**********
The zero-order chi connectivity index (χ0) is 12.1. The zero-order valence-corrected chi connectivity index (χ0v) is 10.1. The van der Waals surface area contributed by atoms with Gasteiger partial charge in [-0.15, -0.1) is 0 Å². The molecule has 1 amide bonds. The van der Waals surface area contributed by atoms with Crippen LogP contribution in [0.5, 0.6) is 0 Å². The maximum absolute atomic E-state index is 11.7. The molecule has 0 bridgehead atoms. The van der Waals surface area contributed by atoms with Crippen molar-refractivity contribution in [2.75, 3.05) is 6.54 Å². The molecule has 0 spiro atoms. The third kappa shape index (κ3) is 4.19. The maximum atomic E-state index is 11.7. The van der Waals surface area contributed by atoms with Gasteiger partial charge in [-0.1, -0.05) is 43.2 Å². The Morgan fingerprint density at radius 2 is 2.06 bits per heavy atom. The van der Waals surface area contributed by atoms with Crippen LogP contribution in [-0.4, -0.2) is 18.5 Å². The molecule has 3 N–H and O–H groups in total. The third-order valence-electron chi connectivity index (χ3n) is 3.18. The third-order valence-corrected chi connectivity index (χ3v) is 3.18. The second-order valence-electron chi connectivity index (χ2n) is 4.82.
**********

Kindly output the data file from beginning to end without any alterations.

The zero-order chi connectivity index (χ0) is 12.1. The zero-order valence-corrected chi connectivity index (χ0v) is 10.1. The van der Waals surface area contributed by atoms with Gasteiger partial charge in [-0.15, -0.1) is 0 Å². The molecule has 1 amide bonds. The van der Waals surface area contributed by atoms with Crippen LogP contribution in [0.5, 0.6) is 0 Å². The maximum absolute atomic E-state index is 11.7. The molecule has 0 bridgehead atoms. The van der Waals surface area contributed by atoms with Crippen molar-refractivity contribution in [2.75, 3.05) is 6.54 Å². The molecule has 0 spiro atoms. The third kappa shape index (κ3) is 4.19. The maximum atomic E-state index is 11.7. The van der Waals surface area contributed by atoms with Gasteiger partial charge in [-0.1, -0.05) is 43.2 Å². The Morgan fingerprint density at radius 2 is 2.06 bits per heavy atom. The van der Waals surface area contributed by atoms with Crippen LogP contribution in [-0.4, -0.2) is 18.5 Å². The molecule has 3 N–H and O–H groups in total. The third-order valence-electron chi connectivity index (χ3n) is 3.18. The third-order valence-corrected chi connectivity index (χ3v) is 3.18. The second-order valence-electron chi connectivity index (χ2n) is 4.82.